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Create Routine To Encourage Calm

Create Routine To Encourage Calm

Editor’s Note: Heels Down Mag asked riders to tell us what three things they think everyone should do every ride. Our editorial team selected five finalists’ essays, which are being published this month. One winner will receive an EIS COOL shirt  ($92 value).


By Gracie Lynch

Routine is defined as a sequence of actions regularly followed. So often we change it or just throw it out the window for our convenience. I am as guilty of this as much as the next person, but it’s something our horses crave. Whether it’s consistent feeding times, turn out, or our riding routine, I believe if a horse knows what to expect they will be calmer, healthier, and more productive.

I’m a leisure rider, for the most part, with hopes to attend some 4-H shows in the future. Therefore, my horses are not in a rigorous training schedule by any means, but if they know what to expect they will preform better in any situation. I just recently acquired a new mare so my time has been spent establishing what is expected of her and creating a routine that fits her personality and skill level. These are things that I included in
developing my routine with my new mare, Ellie.

Focus on groundwork

I work with my horses on the ground before each ride. It could be as simple as a
few minutes of lunging or working with an obstacle. When you work with a horse on the ground before you get on, you can assess what your horse is feeling. If your horse won’t walk calmly on a lunge line you can prepare yourself for the fact that they most likely won’t want to walk calmly under saddle.

Stretching

I think some sort of stretching should be done every time you work with your horse. If
possible I work on stretching before, during, and after my ride. Although, I think stretching is important and should be done as much as possible, you need to have your horse’s complete trust for a lot of stretches and you need to know your horse before you attempt anything that would put you in a compromising position. I like to use Equine Fitness: A Program of Exercises and Routines for Your Horses by Jec Aristotle Ballou as a reference to find stretches and other exercises to fit the horse I’m working with.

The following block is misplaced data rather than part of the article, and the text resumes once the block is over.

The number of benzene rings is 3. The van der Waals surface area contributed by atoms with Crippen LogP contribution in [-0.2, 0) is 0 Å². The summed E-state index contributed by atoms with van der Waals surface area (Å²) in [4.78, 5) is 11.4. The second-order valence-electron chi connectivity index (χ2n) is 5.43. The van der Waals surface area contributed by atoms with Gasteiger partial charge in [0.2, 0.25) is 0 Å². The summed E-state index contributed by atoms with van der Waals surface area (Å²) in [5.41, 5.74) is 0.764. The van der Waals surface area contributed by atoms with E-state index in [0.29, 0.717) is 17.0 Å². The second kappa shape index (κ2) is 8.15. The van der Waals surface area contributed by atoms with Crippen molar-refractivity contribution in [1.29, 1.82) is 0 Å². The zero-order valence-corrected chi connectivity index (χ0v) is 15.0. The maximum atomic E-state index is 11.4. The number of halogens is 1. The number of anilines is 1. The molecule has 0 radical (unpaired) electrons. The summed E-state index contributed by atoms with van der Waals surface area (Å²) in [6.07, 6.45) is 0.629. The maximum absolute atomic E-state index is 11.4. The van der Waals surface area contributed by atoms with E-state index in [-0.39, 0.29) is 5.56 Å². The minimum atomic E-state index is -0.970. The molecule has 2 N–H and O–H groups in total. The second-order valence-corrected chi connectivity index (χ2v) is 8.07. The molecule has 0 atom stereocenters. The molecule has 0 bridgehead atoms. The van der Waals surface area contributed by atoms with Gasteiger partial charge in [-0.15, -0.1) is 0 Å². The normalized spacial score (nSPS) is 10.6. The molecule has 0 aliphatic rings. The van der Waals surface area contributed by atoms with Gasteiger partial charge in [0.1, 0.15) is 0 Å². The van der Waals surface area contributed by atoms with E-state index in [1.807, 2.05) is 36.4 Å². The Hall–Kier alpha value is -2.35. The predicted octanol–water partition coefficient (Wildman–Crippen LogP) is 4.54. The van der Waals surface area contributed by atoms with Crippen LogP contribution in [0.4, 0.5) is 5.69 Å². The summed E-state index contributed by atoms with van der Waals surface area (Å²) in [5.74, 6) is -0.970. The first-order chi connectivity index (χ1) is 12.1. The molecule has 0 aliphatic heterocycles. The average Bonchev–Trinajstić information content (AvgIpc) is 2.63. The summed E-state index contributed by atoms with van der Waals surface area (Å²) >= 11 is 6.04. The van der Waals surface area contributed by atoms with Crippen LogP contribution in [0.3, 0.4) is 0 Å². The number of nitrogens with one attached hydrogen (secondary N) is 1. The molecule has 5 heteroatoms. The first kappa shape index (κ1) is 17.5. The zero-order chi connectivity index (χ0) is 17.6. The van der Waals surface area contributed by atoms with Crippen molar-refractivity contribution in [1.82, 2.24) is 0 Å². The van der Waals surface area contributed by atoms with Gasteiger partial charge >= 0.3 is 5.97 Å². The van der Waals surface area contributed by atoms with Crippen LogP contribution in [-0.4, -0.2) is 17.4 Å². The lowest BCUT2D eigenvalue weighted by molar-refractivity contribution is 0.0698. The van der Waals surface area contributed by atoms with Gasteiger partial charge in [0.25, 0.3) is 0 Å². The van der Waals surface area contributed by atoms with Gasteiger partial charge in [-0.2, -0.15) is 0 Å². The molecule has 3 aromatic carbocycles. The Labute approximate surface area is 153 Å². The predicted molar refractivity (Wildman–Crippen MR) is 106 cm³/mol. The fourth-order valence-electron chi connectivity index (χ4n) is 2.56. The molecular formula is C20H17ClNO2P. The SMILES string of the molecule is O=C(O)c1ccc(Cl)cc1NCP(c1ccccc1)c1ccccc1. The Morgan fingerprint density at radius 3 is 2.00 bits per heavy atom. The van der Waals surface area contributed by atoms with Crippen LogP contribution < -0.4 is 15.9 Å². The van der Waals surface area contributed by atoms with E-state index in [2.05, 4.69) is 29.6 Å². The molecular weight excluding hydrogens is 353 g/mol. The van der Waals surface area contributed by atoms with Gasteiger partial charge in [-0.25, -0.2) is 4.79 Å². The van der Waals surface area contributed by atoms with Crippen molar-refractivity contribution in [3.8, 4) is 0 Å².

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With my last mare, I focused a lot on stretching before, during, and after a ride since she had trouble with past injuries. With my new mare, I haven’t been doing much more than lateral flexion until I can assess her capabilities better.

Quiet time

After every training session I try to take time to do something that is calming for my
horse as well as myself. This can be something as simple as hand grazing or another good grooming. I believe that giving a horse some time after a ride to relax and enjoy themselves while still being with you helps build your bond with them and promote trust.

I am not a trainer or expert horsewomen but these are things that I believe are important to include in every training session or ride. I hope hearing about some of my routine with my horses will help you as you develop your own.

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